October 29, 2015
In Cariocas’ Import and Export Inc. v. Canadian Pacific Railway Limited, the Court of Appeal unanimously allowed an appeal restoring a 2007 action to the trial list pursuant to Rule 48.11 of the Rules of Civil Procedure. The decision is significant because it provides a more expansive and liberal interpretation of the test to restore actions to the trial list than the Court of Appeal’s prior decision in Nissar v. Toronto Transit Commission, 2013 ONCA 361 (CanLII).
This case arose from a fire which took place in August 2006 on railway lands owned or occupied by the Respondent, Canadian Pacific Railway (the “Respondent”). The fire spread to the Appellant’s business, causing alleged damages. The action was issued in March 2007, alleging negligence and asserting a claim of $125,000.
The action initially moved in a timely manner with affidavits of documents and examinations for discovery being completed by September 2008. The Appellant set the action down for trial on June 11, 2009, although some undertakings remained outstanding at that time. The Respondent refused to sign the certification form to set pre-trial and trial dates because there were outstanding undertakings. As a result, the action was struck from the trial list, but was then restored to the trial list in January 2012 on an unopposed motion by the Appellant. However, the action was struck from the trial list a second time in October 2013 at “to be spoken to” court because expert reports on damages remained outstanding.
In May 2014, the Appellant again moved to restore the action to the trial list. This motion was dismissed, and the action was administratively dismissed on September 9, 2014. The appellant appealed the Court’s refusal to restore the action to the trial list.
As identified by the Court of Appeal, the applicable test to restore an action to the trial list requires the moving party to establish that:
- there has been a reasonable explanation for the litigation delay; and
- the Respondent would suffer no non-compensable prejudice.
The Court of Appeal allowed the appeal of the motion judge’s refusal to restore the action to the trial list holding that the motion judge’s decision was infected by palpable and overriding errors of fact and contained erroneous application of legal principles.
It was found that the motion judge erred by focusing his analysis on the allocation of blame for delay rather than assessing whether there was a reasonable explanation for the litigation delay. Further, he decided the issue of prejudice predominantly based on a mechanized assessment of the passage of time rather than considering prejudice as a question of fact.
In assessing litigation delay, the Court of Appeal held that the Plaintiff is not required to account for delay on a month-to-month basis and that applying too exacting a standard to restore actions to the trial list undermines the efficient use of judicial resources by encouraging contested motions to restore actions to the trial list. The motions judge was also found to have erred by focusing on the Plaintiff’s conduct rather than the overall dynamics of the litigation. While the Plaintiff has the primary responsibility to move the litigation forward, the Court rejected that it still remains an acceptable practice for a defendant to wait until the Plaintiff makes the next move. Rather, all parties play an important role in moving actions forward. In allowing the appeal, the Court of Appeal held the litigation delay had been adequately explained and the just order was to restore the action to the trial list for the following non-exhaustive reasons:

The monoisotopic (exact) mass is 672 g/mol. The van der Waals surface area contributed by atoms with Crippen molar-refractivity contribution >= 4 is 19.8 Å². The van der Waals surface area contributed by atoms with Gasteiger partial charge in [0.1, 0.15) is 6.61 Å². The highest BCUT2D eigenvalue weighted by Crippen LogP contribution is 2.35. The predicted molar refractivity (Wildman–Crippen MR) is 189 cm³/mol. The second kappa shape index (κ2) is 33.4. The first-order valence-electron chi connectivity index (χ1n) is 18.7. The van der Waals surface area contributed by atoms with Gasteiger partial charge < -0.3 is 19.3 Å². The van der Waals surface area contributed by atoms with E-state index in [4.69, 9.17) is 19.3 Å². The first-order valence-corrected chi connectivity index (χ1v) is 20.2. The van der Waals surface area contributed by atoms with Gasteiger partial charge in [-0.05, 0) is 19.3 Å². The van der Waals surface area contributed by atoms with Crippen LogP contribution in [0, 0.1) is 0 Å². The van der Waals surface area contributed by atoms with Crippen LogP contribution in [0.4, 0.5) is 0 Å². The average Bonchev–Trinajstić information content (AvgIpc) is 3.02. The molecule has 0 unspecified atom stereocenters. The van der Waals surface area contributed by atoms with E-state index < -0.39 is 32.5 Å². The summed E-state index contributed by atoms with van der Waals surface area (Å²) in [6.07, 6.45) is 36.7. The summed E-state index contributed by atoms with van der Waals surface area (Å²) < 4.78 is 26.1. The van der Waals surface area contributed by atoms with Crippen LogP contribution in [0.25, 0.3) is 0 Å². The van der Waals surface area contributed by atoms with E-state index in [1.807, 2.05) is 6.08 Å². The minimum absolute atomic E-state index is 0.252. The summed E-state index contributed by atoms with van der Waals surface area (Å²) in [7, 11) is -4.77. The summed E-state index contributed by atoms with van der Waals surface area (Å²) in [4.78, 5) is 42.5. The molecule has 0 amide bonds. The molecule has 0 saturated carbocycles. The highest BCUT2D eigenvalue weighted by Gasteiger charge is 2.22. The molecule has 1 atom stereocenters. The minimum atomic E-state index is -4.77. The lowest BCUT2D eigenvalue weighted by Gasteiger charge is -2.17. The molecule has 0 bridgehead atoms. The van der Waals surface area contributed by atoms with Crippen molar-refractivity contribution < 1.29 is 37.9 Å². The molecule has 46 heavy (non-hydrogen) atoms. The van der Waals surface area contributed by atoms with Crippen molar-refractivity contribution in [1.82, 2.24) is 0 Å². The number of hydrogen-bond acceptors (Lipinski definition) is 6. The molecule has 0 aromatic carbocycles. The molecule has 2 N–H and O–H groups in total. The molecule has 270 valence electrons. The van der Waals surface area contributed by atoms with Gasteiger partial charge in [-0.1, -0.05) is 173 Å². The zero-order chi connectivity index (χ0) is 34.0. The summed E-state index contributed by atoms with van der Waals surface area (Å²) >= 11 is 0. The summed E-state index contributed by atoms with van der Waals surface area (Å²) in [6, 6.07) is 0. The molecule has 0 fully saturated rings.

- the case was ready for trial at the time the motion was heard, and “keeping an action that is ready for trial off the [trial] list is punitive rather than efficient”.;
- the Appellant had an unwavering intention to proceed to trial and had no motive to delay the action; and
- the Respondent expressed no concern regarding the speed of litigation until the motion to restore the action to the trial list was opposed.
The Court of Appeal reiterated that the relevant consideration in evaluating the issue of prejudice is the Respondent’s ability to defend the action occasioned by litigation delay. The mere passage of time is generally insufficient to establish prejudice. While the Respondent argued that one “key” witness may not be available for trial, the Respondent only attempted to contact this witness on the eve of the motion to restore the action to the trial list, namely, approximately 7 years after the action was commenced. Further, the Court held that mere speculation in a case may depend upon oral evidence together with the assumption that witnesses memories generally fade over time, without more, is not sufficient to prevent the Plaintiff from satisfying the prejudice aspect of the test.
As the test applied in this case to restore an action to the trial list is the same as the test utilized on a status hearing, the Court of Appeal is signaling that a more liberal and contextual approach ought to be taken to avoid a mechanical application of the test to dismiss actions for delay that would otherwise result in unjust consequences and hinder, rather than enhance, the goals of providing timely, efficient, and cost-effective access to justice.
Cariocas’ Import and Export Inc. v. Canadian Pacific Railway Limited, 2015 ONCA 592